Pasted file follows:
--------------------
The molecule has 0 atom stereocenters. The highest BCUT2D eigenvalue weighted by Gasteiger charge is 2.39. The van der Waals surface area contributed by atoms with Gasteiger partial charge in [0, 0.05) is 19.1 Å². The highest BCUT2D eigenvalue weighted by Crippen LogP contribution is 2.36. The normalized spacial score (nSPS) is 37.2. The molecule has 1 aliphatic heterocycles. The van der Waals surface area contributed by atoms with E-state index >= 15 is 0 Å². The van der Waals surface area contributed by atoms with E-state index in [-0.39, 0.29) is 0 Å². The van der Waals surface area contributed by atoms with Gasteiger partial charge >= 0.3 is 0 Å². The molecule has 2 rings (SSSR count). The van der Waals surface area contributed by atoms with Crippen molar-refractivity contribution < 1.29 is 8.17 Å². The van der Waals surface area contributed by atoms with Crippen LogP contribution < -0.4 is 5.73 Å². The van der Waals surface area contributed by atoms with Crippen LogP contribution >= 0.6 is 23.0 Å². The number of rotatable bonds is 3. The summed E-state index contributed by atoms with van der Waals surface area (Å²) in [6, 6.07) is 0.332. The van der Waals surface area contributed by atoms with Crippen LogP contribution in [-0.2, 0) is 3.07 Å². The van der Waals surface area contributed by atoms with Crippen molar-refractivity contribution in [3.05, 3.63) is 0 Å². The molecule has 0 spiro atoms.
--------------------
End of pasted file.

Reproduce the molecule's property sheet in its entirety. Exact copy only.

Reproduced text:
The molecule has 0 atom stereocenters. The highest BCUT2D eigenvalue weighted by Gasteiger charge is 2.39. The van der Waals surface area contributed by atoms with Gasteiger partial charge in [0, 0.05) is 19.1 Å². The highest BCUT2D eigenvalue weighted by Crippen LogP contribution is 2.36. The normalized spacial score (nSPS) is 37.2. The molecule has 1 aliphatic heterocycles. The van der Waals surface area contributed by atoms with E-state index >= 15 is 0 Å². The van der Waals surface area contributed by atoms with E-state index in [-0.39, 0.29) is 0 Å². The van der Waals surface area contributed by atoms with Gasteiger partial charge >= 0.3 is 0 Å². The molecule has 2 rings (SSSR count). The van der Waals surface area contributed by atoms with Crippen molar-refractivity contribution < 1.29 is 8.17 Å². The van der Waals surface area contributed by atoms with Crippen LogP contribution < -0.4 is 5.73 Å². The van der Waals surface area contributed by atoms with Crippen LogP contribution >= 0.6 is 23.0 Å². The number of rotatable bonds is 3. The summed E-state index contributed by atoms with van der Waals surface area (Å²) in [6, 6.07) is 0.332. The van der Waals surface area contributed by atoms with Crippen LogP contribution in [-0.2, 0) is 3.07 Å². The van der Waals surface area contributed by atoms with Crippen molar-refractivity contribution in [3.05, 3.63) is 0 Å². The molecule has 0 spiro atoms.